PHIL 321G. Philosophical Issues in Cognitive Science.Cognitive science is an interdisciplinary field in which theories and methods from psychology, computer science, neuroscience, linguistics, and philosophy are used to study cognitive phenomena, e.g., thinking, rationality, perception, language learning, and language comprehension. In its broadest form cognitive science is the study of how organisms acquire, represent, manipulate, and use information. In this context the goal of the cognitive science is to provide an account of the sorts of mental computations that underlie intelligent performance. Traditionally computational theories of mind have been central to this project. In this course students evaluate the computational model of mind and discuss its application to three areas of cognitive research: vision, artificial intelligence, and language learning and comprehension. Students also discuss several challenges to traditional cognitive science and evaluate the relationship between the computational model of mind and new research in cognitive neuroscience. Recommended background: PHIL 232, 234, or 235, or PSYC 101. Enrollment limited to 18. W. Seeley.
Concentrations

This course is referenced by the following General Education Concentrations

PHIL 321H. Computational Modeling: Autonomous Robots and Embodied Cognition.This lab course explores current research models in embodied cognition and artificial intelligence that use simulations, robotics, and genetic algorithms to explore flexible and adaptive behaviors constitutive of our conception of intelligence. These approaches provide alternative models for intelligent behavior that challenge traditional representational and computational theories of mind. The course includes a lab in which students use hands robotics exercises to explore the ideas they encounter in the class. Topics covered include the nature of intelligence, the computational theory of mind, representation, embodied cognition, behavior-based robotics, biorobotics modeling, dynamic systems, neural networks, genetic algorithms, and philosophical questions surrounding the use of computer simulations and robotics as research tools in psychology and cognitive science. No prior programming experience is necessary. Recommended background: PHIL 195, 235, 237, 321G; PSYC 101, 230; or NS/PY 330. Enrollment limited to 18. Normally offered every other year. W. Seeley.
Concentrations

This course is referenced by the following General Education Concentrations

PHIL 322. Seminar: Topics in Contemporary European Philosophy.An examination of recent developments in Continental philosophy.
Concentrations

This course is referenced by the following General Education Concentrations

PHIL 322B. Merleau-Ponty's Phenomenology of Perception.An intensive study of Merleau-Ponty's Phenomenology of Perception. Interpretations by contemporary critics are considered. Recommended background: PHIL 274. Prerequisite(s): two courses in philosophy. Enrollment limited to 20. [W2] M. Okrent.
Concentrations

This course is referenced by the following General Education Concentrations

PHIL 323. Seminar: Topics in Metaphysics and Epistemology. This course focuses on advanced issues in the theory of knowledge and in the theory of ultimate reality.
Concentrations

This course is referenced by the following General Education Concentrations

PHIL 323A. Dispositions.Paradigmatic dispositions are fragility, solubility, elasticity, and conductivity, but discussions of dispositions occur in a wider range of theories than these examples might suggest. Dispositions, also called "powers" or "tendencies" are considered in, for example, analyses of free will, color properties, mental states, natural laws, and causation. Some argue that dispositions are the only type of property there is, yet others question whether there really are such properties. In discussing these debates, students cover several core topics in metaphysics and epistemology, including possible worlds and counterfactuals, realism and anti-realism about properties, reduction, and explanation. Prerequisite(s): PHIL 195 and 211, 232, 234, 235, 236, 245, 272, or 274. [W2] L. Ashwell.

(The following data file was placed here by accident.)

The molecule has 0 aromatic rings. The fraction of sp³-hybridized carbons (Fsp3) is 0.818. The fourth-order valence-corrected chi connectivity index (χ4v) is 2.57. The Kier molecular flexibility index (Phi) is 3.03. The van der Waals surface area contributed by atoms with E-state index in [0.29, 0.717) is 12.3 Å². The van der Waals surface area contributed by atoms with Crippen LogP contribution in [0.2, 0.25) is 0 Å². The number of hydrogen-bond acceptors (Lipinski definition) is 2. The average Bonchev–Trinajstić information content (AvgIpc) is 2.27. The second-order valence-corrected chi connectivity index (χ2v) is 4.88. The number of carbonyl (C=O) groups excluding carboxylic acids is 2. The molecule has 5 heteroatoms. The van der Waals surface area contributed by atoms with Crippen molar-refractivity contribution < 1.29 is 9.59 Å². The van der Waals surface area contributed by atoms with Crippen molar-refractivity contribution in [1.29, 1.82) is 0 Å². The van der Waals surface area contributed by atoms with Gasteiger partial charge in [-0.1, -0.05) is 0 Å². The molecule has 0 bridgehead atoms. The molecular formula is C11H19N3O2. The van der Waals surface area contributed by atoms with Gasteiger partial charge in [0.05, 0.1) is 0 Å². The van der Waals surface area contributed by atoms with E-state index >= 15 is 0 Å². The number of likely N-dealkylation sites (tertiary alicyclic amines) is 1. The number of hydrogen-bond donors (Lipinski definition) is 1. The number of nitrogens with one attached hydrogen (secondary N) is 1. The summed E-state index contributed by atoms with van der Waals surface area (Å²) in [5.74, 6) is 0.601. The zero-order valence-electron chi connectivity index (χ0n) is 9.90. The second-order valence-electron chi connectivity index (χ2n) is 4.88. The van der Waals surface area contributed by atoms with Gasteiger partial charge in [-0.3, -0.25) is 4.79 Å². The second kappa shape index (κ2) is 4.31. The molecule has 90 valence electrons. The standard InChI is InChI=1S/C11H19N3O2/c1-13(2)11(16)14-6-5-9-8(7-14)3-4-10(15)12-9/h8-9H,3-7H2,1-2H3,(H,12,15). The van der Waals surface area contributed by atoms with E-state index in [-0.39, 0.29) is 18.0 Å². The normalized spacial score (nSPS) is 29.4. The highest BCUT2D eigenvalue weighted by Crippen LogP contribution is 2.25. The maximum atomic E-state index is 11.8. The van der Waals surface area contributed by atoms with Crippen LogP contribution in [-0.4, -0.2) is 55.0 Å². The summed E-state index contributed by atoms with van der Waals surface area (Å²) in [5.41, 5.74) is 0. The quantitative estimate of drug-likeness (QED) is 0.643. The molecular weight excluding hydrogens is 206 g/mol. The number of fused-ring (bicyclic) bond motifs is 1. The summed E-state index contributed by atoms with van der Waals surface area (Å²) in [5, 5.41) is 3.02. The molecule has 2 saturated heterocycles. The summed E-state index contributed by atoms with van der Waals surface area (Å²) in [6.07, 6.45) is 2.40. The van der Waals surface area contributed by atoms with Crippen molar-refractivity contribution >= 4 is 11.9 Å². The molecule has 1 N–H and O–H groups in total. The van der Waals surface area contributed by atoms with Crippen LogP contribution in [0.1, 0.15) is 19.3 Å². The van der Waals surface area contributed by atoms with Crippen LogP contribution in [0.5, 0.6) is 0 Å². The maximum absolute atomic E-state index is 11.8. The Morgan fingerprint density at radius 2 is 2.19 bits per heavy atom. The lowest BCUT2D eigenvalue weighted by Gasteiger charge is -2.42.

Concentrations

This course is referenced by the following General Education Concentrations

PHIL 324. Seminar: Topics in Ethics.This course focuses on important issues in ethics and political theory. Prerequisites(s): Philosophy 256 or 257.
Concentrations

This course is referenced by the following General Education Concentrations

PHIL 324C. Liberty, Equality, and Community.Liberty and equality are the central values of contemporary political philosophy. These values, however, seem inevitably to conflict. Unlimited freedom leads to inequalities and remedies for inequalities restrict liberty. This seminar focuses on competing accounts of the proper balance between liberty and equality. In particular, students focus on John Rawls' theory of justice and competing theories of justice, including utilitarian liberalism, Nozick's libertarian theory, communitarian theories, feminist theories, and multicultural approaches. Prerequisite(s): PHIL 256 or 257. Enrollment limited to 15. [W2] D. Cummiskey.
Concentrations

This course is referenced by the following General Education Concentrations

PHIL 324E. Virtue Ethics.Virtue ethics emerged as an important kind of moral theory during the last half of the twentieth century. There are many virtue theories, but they share a focus on the morality of character rather than the morality of individual actions. Many seek an answer to the question, "How shall I live?" rather than, "What should I do?" This course explores both the historical roots of virtue theory found in Aristotle and, according to some scholars, Kant. It also examines several contemporary theories of virtue as well as critics of this approach to moral theory. Prerequisite(s): FYS 248 or PHIL 256. Enrollment limited to 15. [W2] S. Stark.
Concentrations

This course is referenced by the following General Education Concentrations

PHIL 325. Seminar: Topics in Metaethics.This course examines contemporary theories on the meaning of moral language, the possibility of moral knowledge, the existence of moral facts, the nature of moral arguments, and the relationship between morality and rationality. Philosophers discussed include Moore, Ayer, Stevenson, Hare, Foot, and Mackie. Some background in moral or political theory is recommended. Enrollment limited to 15. S. Stark.
Concentrations